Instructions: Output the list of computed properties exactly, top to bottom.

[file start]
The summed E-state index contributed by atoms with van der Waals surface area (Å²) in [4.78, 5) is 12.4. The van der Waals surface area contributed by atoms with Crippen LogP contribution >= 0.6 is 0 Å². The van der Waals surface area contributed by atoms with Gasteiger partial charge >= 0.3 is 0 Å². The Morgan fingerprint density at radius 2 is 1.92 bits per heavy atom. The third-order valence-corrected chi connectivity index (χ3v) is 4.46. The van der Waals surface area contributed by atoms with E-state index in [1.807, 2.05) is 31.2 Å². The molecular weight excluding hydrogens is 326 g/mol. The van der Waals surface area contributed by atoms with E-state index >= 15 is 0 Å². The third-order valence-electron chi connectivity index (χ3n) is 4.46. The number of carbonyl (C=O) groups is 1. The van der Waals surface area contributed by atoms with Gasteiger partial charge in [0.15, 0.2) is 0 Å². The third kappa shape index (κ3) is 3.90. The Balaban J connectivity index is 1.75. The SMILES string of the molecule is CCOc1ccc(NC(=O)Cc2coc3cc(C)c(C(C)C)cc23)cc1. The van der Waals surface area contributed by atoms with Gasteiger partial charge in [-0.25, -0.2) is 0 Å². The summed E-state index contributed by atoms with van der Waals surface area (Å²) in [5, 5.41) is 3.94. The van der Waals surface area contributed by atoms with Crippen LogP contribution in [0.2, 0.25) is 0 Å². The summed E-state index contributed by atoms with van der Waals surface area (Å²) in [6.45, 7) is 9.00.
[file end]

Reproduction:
The summed E-state index contributed by atoms with van der Waals surface area (Å²) in [4.78, 5) is 12.4. The van der Waals surface area contributed by atoms with Crippen LogP contribution >= 0.6 is 0 Å². The van der Waals surface area contributed by atoms with Gasteiger partial charge >= 0.3 is 0 Å². The Morgan fingerprint density at radius 2 is 1.92 bits per heavy atom. The third-order valence-corrected chi connectivity index (χ3v) is 4.46. The van der Waals surface area contributed by atoms with E-state index in [1.807, 2.05) is 31.2 Å². The molecular weight excluding hydrogens is 326 g/mol. The van der Waals surface area contributed by atoms with E-state index >= 15 is 0 Å². The third-order valence-electron chi connectivity index (χ3n) is 4.46. The number of carbonyl (C=O) groups is 1. The van der Waals surface area contributed by atoms with Gasteiger partial charge in [0.15, 0.2) is 0 Å². The third kappa shape index (κ3) is 3.90. The Balaban J connectivity index is 1.75. The SMILES string of the molecule is CCOc1ccc(NC(=O)Cc2coc3cc(C)c(C(C)C)cc23)cc1. The van der Waals surface area contributed by atoms with Gasteiger partial charge in [-0.25, -0.2) is 0 Å². The summed E-state index contributed by atoms with van der Waals surface area (Å²) in [5, 5.41) is 3.94. The van der Waals surface area contributed by atoms with Crippen LogP contribution in [0.2, 0.25) is 0 Å². The summed E-state index contributed by atoms with van der Waals surface area (Å²) in [6.45, 7) is 9.00.